France was Tuesday to pay its final respects to two commandos killed during a raid to rescue four hostages in the Sahel region of Africa last week that has sparked a row over the risks taken by the freed tourists.
French special forces Cedric de Pierrepont, 33, and Alain Bertoncello, 28, who died in the operation in Burkina Faso, will be honoured in a ceremony at the Invalides military complex in Paris on Tuesday led by President Emmanuel Macron.
The raid last week freed French hostages Patrick Picque and Laurent Lassimouillas who had been seized on May 1 while on a safari trip in a nature park in Benin close to the border with Burkina Faso.
An American citizen and South Korean tourist -- both women whose presence was a total surprise to the French forces -- were also sprung from captivity in the operation overnight on Thursday-Friday.
There has been an outpouring of grief in France over the sacrifice of the two young troops, but also anger and controversy over the French tourists who were visiting an area subject to a travel warning by the foreign ministry.
Leading French daily Le Figaro in an editorial Monday paid tribute to the armed forces but said that the freeing of the tourists had "left a bitter taste".
"This tragic event should serve as a warning to our tourists. Our forces are in Africa for a hard and long war and not to pay the price of carelessness," it wrote.
On Saturday, French Foreign Minister Jean-Yves Le Drian reprimanded the freed men, aged 51 and 46, who he said had taken "significant risks" by visiting an area that was considered a "red" no-go zone under travel advice issued by his ministry.
French far-right leader Marine Le Pen also criticised Macron over the weekend for going to a military airport south of Paris to meet the tourists off the plane when they arrived back from Burkina Faso.
"The president shouldn't have gone to greet them almost as if they were heroes," Le Pen told the BFM news channel in an interview.
Hubert Falco, the mayor of Toulon in southern France where the soldiers' unit is based, wrote on Twitter on Saturday that "the only fellow citizens who deserve the nation's tribute today are our two heroes... who died in combat to save foolish tourists!"
Macron's body language was notably cold as he met Picque and Lassimouillas at the Villacoublay airstrip.
Defence Minister Florence Parly defended the 41-year-old leader's presence, saying as "head of the armed forces, it's the president who takes responsibility for launching this action."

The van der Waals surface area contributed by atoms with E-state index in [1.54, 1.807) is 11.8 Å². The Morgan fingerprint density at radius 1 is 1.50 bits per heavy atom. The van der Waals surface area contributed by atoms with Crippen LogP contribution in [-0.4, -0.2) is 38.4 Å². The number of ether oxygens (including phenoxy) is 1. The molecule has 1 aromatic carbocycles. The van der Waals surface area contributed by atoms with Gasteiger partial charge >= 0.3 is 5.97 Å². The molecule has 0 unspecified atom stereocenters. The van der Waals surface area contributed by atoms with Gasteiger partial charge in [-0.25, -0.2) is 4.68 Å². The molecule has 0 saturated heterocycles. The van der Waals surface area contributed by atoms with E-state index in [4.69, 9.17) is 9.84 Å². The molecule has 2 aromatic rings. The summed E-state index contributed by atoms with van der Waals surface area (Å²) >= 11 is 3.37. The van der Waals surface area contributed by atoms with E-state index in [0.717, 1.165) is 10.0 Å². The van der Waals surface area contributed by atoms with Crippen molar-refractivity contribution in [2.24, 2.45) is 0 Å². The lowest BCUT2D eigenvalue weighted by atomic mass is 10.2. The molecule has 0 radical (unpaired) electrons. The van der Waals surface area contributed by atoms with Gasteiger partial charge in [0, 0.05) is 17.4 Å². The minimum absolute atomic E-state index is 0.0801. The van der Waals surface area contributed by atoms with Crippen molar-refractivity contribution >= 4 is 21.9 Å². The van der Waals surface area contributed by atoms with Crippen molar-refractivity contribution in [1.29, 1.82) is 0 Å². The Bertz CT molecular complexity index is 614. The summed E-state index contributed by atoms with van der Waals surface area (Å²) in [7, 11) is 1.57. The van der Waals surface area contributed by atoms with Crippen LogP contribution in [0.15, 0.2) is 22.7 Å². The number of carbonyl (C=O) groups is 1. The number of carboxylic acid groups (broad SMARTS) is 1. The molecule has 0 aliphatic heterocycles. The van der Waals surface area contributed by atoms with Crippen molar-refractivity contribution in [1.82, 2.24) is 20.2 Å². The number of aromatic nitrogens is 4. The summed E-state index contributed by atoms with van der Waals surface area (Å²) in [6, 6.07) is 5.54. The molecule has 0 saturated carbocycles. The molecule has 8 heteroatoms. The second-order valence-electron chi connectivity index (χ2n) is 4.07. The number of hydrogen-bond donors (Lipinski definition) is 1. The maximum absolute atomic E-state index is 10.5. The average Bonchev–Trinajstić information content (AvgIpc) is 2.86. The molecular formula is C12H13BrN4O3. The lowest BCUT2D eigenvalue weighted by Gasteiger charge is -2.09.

"He needed to go there," she told France Inter on Monday. "It was important for the troops but also for the nation."
French officials have argued that the raid came in a key window of opportunity as the hostage-takers were planning to transfer their victims to Islamist groups in Mali aligned to either Al-Qaeda or Islamic State.
Lassimouillas admitted that he and Picque should have taken into account the foreign ministry advisories in a statement read out as the men arrived back in France.
"Our first thoughts go to the families of the soldiers who freed us from this hell," he said.
The men were snatched by an armed group while visiting the Pendjari National Park in Benin which borders increasingly unstable Burkina Faso.
The border area, where the men were believed to have been kidnapped, was considered a red "no-go" zone, while the whole of the park was classed in the intermediate "orange" category by the French foreign ministry.
This means only essential travel was recommended.
The funeral procession on Tuesday will roll over the Alexander III bridge in central Paris where ordinary French citizens have been invited to pay their respects.
Macron will then lead a private commemoration ceremony at the Invalides for the two soldiers from the elite Hubert squad of the French navy's special forces.
"He died for what he loved doing, for the thing that made him proud. He was doing his job. This is what he would tell me," Cedric de Pierrepont's partner Florence Charton told TF1 TV.
The deaths were a reminder of the risks encountered in the region by French forces, who have been deployed in the Sahel since 2013 when France intervened to drive back jihadist groups who had taken control of northern Mali.
A total of 26 French soldiers have died in the deployment including de Pierrepont and Bertoncello.